Blog entry

Make it an Artisans Handmade Valentines Day!

 

 

Valentine’s Day, February 14th, will be here before we know it with cupids, hearts, pink and red found everywhere.  Across the United States and in many other countries around the world, candy, flowers and gifts are exchanged between loved ones, all in the name of St. Valentine.  While there was a St. Valentine (the Catholic Church actually recognizes three saints named Valentine or Valentinus), the “day of love” was declared the day before the pagan celebration of Lupercalia, celebrated at the ides of February or February 15.  Lupercalia was a fertility festival dedicated to Faunus, the Roman god of agriculture, as well as to the Roman founders Romulus and Remus. Valentines Day was officially declared on February 14th by Pope Gelasius at the end of the 5th century in an effort to Christianize the Roman celebration, declaring Lupercalia as “un-Christian.”

Handmade Gift Ideas - Three for Thursday

 

 

When I was browsing the internet the other day, looking for nothing in particular, I stumbled across this quote:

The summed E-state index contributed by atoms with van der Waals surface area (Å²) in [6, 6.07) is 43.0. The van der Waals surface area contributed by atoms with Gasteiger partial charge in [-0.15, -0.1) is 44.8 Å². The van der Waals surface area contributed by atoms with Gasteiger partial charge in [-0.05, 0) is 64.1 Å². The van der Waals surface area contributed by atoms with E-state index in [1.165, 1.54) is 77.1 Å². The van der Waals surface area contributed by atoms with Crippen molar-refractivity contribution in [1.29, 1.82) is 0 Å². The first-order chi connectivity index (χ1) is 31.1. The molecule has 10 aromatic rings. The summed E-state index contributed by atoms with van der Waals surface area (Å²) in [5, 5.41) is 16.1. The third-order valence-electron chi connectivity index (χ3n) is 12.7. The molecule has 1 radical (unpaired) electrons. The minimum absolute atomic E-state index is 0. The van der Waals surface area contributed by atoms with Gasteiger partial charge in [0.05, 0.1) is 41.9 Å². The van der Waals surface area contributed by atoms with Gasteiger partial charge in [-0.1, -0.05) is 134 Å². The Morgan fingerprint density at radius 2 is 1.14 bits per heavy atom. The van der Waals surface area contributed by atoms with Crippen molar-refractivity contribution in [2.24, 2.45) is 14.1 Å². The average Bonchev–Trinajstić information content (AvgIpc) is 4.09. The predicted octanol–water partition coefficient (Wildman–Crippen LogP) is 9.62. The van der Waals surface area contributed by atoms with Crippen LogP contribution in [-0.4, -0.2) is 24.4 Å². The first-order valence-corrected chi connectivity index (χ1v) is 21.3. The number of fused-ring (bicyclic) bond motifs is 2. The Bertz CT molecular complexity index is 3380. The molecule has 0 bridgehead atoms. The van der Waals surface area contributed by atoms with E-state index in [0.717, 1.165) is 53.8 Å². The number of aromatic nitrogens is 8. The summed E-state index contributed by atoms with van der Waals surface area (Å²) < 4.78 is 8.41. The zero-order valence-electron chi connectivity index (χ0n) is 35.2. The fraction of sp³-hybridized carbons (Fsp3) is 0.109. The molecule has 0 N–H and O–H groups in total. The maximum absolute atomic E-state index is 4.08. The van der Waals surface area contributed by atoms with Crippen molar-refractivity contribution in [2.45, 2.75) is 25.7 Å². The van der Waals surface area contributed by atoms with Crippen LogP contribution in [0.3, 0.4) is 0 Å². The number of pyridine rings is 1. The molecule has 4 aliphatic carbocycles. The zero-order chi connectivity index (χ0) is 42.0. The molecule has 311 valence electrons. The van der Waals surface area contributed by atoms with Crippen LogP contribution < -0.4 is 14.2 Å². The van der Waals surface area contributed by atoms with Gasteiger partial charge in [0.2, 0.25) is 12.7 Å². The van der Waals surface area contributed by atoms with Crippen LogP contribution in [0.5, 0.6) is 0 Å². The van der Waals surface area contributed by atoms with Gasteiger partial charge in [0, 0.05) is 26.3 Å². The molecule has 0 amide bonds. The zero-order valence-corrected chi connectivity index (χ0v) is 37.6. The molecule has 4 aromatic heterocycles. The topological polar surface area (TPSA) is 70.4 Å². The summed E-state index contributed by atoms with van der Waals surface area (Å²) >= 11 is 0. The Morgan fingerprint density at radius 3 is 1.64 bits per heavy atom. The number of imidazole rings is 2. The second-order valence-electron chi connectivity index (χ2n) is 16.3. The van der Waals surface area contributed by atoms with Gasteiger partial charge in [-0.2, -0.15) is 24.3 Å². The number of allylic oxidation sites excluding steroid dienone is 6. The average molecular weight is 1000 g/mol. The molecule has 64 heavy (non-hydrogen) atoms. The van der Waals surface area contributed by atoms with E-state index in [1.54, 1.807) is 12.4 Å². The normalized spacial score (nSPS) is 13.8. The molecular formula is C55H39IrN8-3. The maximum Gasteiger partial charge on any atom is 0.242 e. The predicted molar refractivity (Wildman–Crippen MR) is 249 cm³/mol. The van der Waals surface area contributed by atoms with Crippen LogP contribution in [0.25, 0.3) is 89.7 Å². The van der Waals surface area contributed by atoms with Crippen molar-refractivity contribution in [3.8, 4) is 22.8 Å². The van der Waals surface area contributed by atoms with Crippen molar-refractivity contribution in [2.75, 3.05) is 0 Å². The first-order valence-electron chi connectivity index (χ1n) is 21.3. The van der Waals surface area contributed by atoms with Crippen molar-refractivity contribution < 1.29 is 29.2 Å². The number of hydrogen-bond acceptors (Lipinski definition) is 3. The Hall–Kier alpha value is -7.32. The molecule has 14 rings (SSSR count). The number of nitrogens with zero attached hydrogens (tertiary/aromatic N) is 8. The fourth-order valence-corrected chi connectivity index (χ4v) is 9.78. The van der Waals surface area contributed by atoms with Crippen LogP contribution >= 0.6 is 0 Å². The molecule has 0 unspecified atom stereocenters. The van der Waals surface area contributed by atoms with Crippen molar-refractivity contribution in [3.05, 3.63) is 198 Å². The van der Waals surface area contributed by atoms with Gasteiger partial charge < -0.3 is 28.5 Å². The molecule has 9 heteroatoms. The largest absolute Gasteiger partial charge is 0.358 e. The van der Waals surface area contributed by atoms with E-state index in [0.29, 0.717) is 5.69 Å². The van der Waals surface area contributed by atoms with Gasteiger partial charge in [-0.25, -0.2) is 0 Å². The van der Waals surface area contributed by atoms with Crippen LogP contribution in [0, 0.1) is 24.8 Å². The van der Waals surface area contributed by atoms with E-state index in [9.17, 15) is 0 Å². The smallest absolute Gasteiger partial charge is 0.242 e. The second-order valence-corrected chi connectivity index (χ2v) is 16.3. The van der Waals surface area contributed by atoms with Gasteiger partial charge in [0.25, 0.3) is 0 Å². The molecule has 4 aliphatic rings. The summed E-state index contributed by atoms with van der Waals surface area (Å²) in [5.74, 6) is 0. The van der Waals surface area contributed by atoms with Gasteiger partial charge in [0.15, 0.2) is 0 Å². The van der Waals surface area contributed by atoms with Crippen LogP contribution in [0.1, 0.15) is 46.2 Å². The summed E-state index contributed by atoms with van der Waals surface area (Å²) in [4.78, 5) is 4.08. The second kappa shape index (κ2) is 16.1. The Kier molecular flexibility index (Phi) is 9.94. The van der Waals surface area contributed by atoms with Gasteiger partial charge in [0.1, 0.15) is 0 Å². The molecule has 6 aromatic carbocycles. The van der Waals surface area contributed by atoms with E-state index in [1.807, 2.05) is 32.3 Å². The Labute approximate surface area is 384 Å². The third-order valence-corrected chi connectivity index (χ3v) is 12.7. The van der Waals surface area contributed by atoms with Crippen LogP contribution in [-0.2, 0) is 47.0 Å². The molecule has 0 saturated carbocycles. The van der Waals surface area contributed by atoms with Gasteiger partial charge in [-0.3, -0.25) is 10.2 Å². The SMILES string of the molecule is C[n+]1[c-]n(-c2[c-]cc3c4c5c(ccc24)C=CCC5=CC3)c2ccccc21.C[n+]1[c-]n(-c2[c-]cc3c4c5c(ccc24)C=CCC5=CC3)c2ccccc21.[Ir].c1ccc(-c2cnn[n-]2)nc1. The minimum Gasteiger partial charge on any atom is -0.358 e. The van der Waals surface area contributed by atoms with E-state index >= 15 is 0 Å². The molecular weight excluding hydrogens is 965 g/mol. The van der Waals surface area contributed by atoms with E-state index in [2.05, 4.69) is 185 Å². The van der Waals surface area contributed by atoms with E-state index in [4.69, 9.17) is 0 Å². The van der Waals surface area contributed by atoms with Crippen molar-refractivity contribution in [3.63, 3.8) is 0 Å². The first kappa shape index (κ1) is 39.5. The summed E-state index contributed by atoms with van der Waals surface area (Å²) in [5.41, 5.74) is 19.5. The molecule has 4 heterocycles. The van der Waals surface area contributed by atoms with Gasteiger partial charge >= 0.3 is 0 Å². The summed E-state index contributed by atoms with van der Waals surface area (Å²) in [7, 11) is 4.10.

Something Handmade is So Much More Meaningful


 

It caught my eye, because, being a handmade jewelry artist myself, I promote buying handmade whenever I can, through my own work or the work of others artist friends.  Handmade items ARE more meaningful . . . and are often one of a kind . . . and always have a small piece of the artist’s soul buried in them.

4th of July - Celebrate a Handmade Red, White and Blue Holiday!

 

 

When in the Course of human events, it becomes necessary for one people to dissolve the political bands which have connected them with another, and to assume among the powers of the earth, the separate and equal station to which the Laws of Nature and of Nature's God entitle them, a decent respect to the opinions of mankind requires that they should declare the causes which impel them to the separation.

 

Preamble to the Declaration of Independence, written by Thomas Jefferson.

 

The 4th of July, also known as Independence Day or July 4th, has a tradition of celebrations goes back to the American Revolution.  When the initial battles of the Revolutionary War broke out in April 1775, very few colonists desired complete independence from Great Britain.  But, by the middle of the following year, the idea of independence grew due to the growing hostility against draconian British laws and the spread of revolutionary sentiments, such as the pamphlet published in early 1776 by Thomas Paine, called “Common Sense.”

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